Hijabi Haircare by Mona Ismaeil

I’ve asked long-time Hijabi and Canadian business owner, Mona Ismaeil of www.modernhejab.com, to help me (and my friends) understand how to keep healthy hair even while wearing head scarves daily. Here is her response:

Hair is very delicate which is the main focus of the majority of women in the world.  Curl, straighten, up, down, ponytail, braid, whatever your style, you want to keep it looking its best even though you wear hijab.

Hair is so delicate that can be damaged by sunlight, or lack of it, by air or lack of it, by dust, by erratic living style, by lack of sleep, and even mood swings. This issue is more of a concern for Muslim women who wear hijab as they keep their hair covered for most parts of the day; sunlight, air and any other open air resources that can provide nutrients are unable to reach the hair.

On the other hand, they have the beneficial effect of protecting their hair against harsh nature.  There are many organic remedies to counter the damage, chemical free and can be worked at home. Some of them are discussed here but it is warned beforehand that every remedy takes time to work.

Diet:  Diet is the single biggest contributor to hair issues.  Vegetables, especially green leafy vegetables are seriously recommended. Fruits are also highly recommended for maintaining healthy hair. Fried foods are better to be avoided.

Blood circulation: this is vital for hair health. Exercise is great for developing good  circulation. Vigorous exercise is not needed but a simple jog can serve the purpose.  Scalp massages are another activity which circulates good blood to the roots of the hairs. With warm hair oil (coconut, olive or any herbal oil recommended for hair) message the scalp for half an hour twice a week. The other easy alternative is thorough combing. This also helps circulate the blood through scalp.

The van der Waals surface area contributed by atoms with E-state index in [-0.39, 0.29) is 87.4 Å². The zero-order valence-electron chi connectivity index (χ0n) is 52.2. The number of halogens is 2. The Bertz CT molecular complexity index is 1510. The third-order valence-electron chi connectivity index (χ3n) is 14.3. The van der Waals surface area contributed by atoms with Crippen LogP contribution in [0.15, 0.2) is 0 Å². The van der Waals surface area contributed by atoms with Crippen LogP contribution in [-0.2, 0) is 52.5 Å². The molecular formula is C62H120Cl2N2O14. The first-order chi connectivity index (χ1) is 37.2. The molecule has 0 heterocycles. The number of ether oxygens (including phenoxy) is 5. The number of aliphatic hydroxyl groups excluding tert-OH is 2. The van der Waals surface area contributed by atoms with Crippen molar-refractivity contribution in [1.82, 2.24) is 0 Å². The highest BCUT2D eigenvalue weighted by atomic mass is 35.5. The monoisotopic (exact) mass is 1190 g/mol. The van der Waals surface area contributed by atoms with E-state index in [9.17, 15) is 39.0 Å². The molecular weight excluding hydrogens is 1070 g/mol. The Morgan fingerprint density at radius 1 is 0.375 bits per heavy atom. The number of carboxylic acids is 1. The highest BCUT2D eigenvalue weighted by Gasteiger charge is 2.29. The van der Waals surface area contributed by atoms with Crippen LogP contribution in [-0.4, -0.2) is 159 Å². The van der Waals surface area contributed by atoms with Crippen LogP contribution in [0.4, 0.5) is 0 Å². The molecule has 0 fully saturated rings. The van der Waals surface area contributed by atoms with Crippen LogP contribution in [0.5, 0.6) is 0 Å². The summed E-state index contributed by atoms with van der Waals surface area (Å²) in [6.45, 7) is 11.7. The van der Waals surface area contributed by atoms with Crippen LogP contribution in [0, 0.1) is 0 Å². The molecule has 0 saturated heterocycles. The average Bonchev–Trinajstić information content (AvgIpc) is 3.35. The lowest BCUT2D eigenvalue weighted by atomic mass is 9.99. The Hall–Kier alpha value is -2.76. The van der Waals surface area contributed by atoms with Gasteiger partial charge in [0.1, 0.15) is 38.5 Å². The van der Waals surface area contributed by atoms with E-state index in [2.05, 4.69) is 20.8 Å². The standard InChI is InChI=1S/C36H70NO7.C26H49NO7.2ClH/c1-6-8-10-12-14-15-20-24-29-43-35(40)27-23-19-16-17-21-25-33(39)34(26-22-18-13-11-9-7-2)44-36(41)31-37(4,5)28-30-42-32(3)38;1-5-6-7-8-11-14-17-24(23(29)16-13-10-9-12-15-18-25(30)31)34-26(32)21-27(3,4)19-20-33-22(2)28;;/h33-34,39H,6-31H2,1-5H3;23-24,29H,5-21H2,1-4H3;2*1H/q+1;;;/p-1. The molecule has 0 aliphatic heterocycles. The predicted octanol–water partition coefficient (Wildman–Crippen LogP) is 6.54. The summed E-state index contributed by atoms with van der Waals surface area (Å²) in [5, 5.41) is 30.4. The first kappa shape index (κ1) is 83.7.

Washing:  Clean hair is another good way to protect it from falling out or getting damaged. Over washing can also damage the hair. It is important to maintain a proper balance. For dandruff, mix a solution of coconut, mustard and castor oil in equal proportion and apply it for one hour before washing. Wear hijab only on dry hair, never when the hair is wet, this can compound dandruff and cause hair to fall out.

Wear an under-scarf: The hijab can rub against the scalp and this rubbing is very damaging. To counter that a protective cap can be worn and it is better if the material is breathing fabric. Similar to cotton that allows ventilation. Another common complain for hair is oil accumulation on scalp and this can get really damaging. Washing is a good advice but remember that over washing can damage hair more.

Styling under the hijab: Another hair issue that is particularly found on Muslim women is hair loss due to excessive tight hair styling. This can by forcefully pull hairs in an unnatural manner. This can only be cured by loosening hair ties. Also, the type of hair tie may be considered. Try to use a hair tie which does not have the metal fasterns, this will reduce the pulling out of hair. Also, you may think of a shorter hair style.

Other Hair Remedies:

  • Amla, Neem and Avocado pulp on the scalp for about an hour and washing afterwards. Amla can also work on hair as a food.
  • Mixing Mustard oil and Henna leaves paste. It is more useful if the leaves can be boiled in the oil for quite a long time and put on the scalp in warm condition. Care should be taken to see that the leaves are completely burned in the oil. This mixture can be used for a long time by properly preserving it.
  • Lime juice with coconut oil is another good remedy. The proportion of lime should be kept in check so that it does not bleach the hair.

There are many more home remedies for hair but it is important to understand one’s system and apply a remedy accordingly. Once a remedy is chosen it should be used for a long time to get the desired result. More important though is to not to allow the hair to come to such situation by early detection and good food and exercise.

Mona Ismaeil
Owner, Modern Hejab


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